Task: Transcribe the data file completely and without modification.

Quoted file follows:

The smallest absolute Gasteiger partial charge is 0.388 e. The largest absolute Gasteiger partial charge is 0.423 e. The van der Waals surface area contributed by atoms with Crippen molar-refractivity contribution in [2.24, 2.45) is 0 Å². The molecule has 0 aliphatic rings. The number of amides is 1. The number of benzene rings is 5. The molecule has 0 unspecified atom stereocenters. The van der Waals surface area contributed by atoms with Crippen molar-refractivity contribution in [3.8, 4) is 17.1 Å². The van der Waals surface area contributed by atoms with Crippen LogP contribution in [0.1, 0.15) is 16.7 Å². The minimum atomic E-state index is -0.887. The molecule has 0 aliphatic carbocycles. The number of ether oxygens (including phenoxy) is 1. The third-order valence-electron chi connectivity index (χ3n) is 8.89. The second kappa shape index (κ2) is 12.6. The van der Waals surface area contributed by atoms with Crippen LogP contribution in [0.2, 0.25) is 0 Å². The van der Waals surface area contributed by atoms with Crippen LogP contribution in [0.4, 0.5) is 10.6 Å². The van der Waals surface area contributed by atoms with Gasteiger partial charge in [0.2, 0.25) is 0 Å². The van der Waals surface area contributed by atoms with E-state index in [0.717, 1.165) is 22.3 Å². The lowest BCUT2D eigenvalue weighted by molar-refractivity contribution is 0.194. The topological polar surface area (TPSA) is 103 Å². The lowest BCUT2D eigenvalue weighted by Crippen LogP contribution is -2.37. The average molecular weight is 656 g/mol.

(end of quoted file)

The smallest absolute Gasteiger partial charge is 0.388 e. The largest absolute Gasteiger partial charge is 0.423 e. The van der Waals surface area contributed by atoms with Crippen molar-refractivity contribution in [2.24, 2.45) is 0 Å². The molecule has 0 aliphatic rings. The number of amides is 1. The number of benzene rings is 5. The molecule has 0 unspecified atom stereocenters. The van der Waals surface area contributed by atoms with Crippen molar-refractivity contribution in [3.8, 4) is 17.1 Å². The van der Waals surface area contributed by atoms with Crippen LogP contribution in [0.1, 0.15) is 16.7 Å². The minimum atomic E-state index is -0.887. The molecule has 0 aliphatic carbocycles. The number of ether oxygens (including phenoxy) is 1. The third-order valence-electron chi connectivity index (χ3n) is 8.89. The second kappa shape index (κ2) is 12.6. The van der Waals surface area contributed by atoms with Crippen LogP contribution in [0.2, 0.25) is 0 Å². The van der Waals surface area contributed by atoms with Crippen LogP contribution in [0.4, 0.5) is 10.6 Å². The van der Waals surface area contributed by atoms with Gasteiger partial charge in [0.2, 0.25) is 0 Å². The van der Waals surface area contributed by atoms with E-state index in [0.717, 1.165) is 22.3 Å². The lowest BCUT2D eigenvalue weighted by molar-refractivity contribution is 0.194. The topological polar surface area (TPSA) is 103 Å². The lowest BCUT2D eigenvalue weighted by Crippen LogP contribution is -2.37. The average molecular weight is 656 g/mol.